President Bush says he wants a war-funding bill with no timetable attached.
Brendan Smialowski/AFP/Getty Images
The new Democratic-led Congress has taken its most audacious action yet on Iraq.
In a cliffhanger vote — 218 to 212 — the House of Representatives defied a White House veto threat and passed an emergency war-funding bill requiring that most U.S. forces be out of Iraq no later than August 2008.
Just an hour after the bill passed, President Bush fired back from a White House event, where he stood ringed by military veterans. He derided the House vote, calling it an act of political theater.
Should the bill reach his desk, the president vowed, he will veto it, adding: "because the vote in the House was so close, it is clear that my veto would be sustained."
A confrontation with Congress is clearly growing over war powers. Mr. Bush went on to say he won't accept any congressional dictates on how to fight the war:
"These Democrats believe that the longer they can delay funding for our troops, the more likely they are to force me to accept restrictions on our commanders, an artificial timetable for withdrawal, and their pet spending projects," he said. "This is not going to happen."
The first target of that tough talk is the Senate, which is about to take up a war-funding bill of its own that also has troop withdrawal guidelines.
In some respects the Senate bill goes farther than the House version. It requires that phased troop redeployments begin 120 days after enactment. And it sets a non-binding target date for having most troops out by March 31, 2008.
Sen. Mitch McConnell of Kentucky, the Senate minority leader, said Friday that he feels an urgency to act on the war-funding bill.
"It is the view of the of the Republican side of the aisle that we need to finish that bill next week," McConnell said. "The troops need the money, there's a veto threat out against the bill potentially, if it's not fixed on the floor of the Senate."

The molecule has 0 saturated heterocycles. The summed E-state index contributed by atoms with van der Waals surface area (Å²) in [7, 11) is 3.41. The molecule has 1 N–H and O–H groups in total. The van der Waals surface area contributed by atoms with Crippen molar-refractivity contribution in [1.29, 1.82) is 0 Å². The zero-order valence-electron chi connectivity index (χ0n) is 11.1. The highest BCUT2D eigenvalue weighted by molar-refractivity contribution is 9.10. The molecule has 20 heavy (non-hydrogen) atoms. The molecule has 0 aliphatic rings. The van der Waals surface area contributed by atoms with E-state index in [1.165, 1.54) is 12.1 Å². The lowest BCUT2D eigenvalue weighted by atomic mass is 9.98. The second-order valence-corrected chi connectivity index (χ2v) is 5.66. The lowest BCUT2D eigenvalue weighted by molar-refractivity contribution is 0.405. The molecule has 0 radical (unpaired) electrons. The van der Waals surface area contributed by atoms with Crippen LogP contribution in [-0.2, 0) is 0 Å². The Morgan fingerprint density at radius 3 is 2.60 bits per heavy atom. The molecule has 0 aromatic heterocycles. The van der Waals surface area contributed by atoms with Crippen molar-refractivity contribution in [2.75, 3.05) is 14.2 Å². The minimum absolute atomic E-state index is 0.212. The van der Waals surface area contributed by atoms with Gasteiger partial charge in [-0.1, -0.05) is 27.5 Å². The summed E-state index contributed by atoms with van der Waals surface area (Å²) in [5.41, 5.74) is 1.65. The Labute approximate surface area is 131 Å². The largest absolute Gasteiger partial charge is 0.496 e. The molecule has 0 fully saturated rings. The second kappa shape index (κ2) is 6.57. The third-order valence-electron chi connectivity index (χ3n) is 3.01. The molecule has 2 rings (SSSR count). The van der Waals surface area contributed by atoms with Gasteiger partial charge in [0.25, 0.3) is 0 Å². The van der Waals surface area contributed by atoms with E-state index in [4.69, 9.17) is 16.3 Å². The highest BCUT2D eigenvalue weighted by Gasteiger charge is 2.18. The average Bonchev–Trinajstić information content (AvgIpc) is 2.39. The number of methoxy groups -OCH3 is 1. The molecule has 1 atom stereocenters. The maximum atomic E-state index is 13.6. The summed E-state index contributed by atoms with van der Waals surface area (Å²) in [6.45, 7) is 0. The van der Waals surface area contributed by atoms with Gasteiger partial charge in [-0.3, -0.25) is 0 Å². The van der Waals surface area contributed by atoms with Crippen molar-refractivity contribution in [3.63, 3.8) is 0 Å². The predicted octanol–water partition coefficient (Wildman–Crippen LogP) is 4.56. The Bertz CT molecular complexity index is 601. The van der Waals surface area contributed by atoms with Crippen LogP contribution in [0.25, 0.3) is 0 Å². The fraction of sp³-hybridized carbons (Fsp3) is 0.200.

The fix McConnell favors is an amendment sponsored by some of the Iraq war's most ardent supporters — Republicans such as Sen. John McCain of Arizona and Sen. Lindsey Graham of South Carolina and Sen. Joe Lieberman of Connecticut, who now describes himself as an independent Democrat.
It would strip the bill of language requiring troop withdrawals, which, as Lieberman points out, was already rejected as a stand-alone resolution:
"I believe that we're gonna succeed in striking this harmful language from the bill on the Senate floor next week," he said. "It is exactly the same language that got 48 votes last week. I don't know why anybody would change from now 'til then. Frankly, I think it's a possibility we may get maybe one or two more."
But a vote to remove the troop withdrawal language could be extremely close in a Senate where Democrats have just 51 members in their caucus — and one of them is Lieberman.
Another Democrat, Sen. Tom Harkin of Iowa says it takes only a simple majority — 51 votes — to change the bill. He also sees the chance that the House language could be adopted as representatives of the two chambers work out differences during a conference session.
Still, it's a long shot for the troop withdrawal requirements ever to become law, given the veto threats. Senate Majority Leader Harry Reid said Friday that the war-spending bill will be taken up Monday, and that it won't be easy:
"We'll have a tough week, Tuesday, Wednesday, Thursday, Friday, perhaps," he said.
It's not clear whether that bill will be finished before a ten-day Easter recess.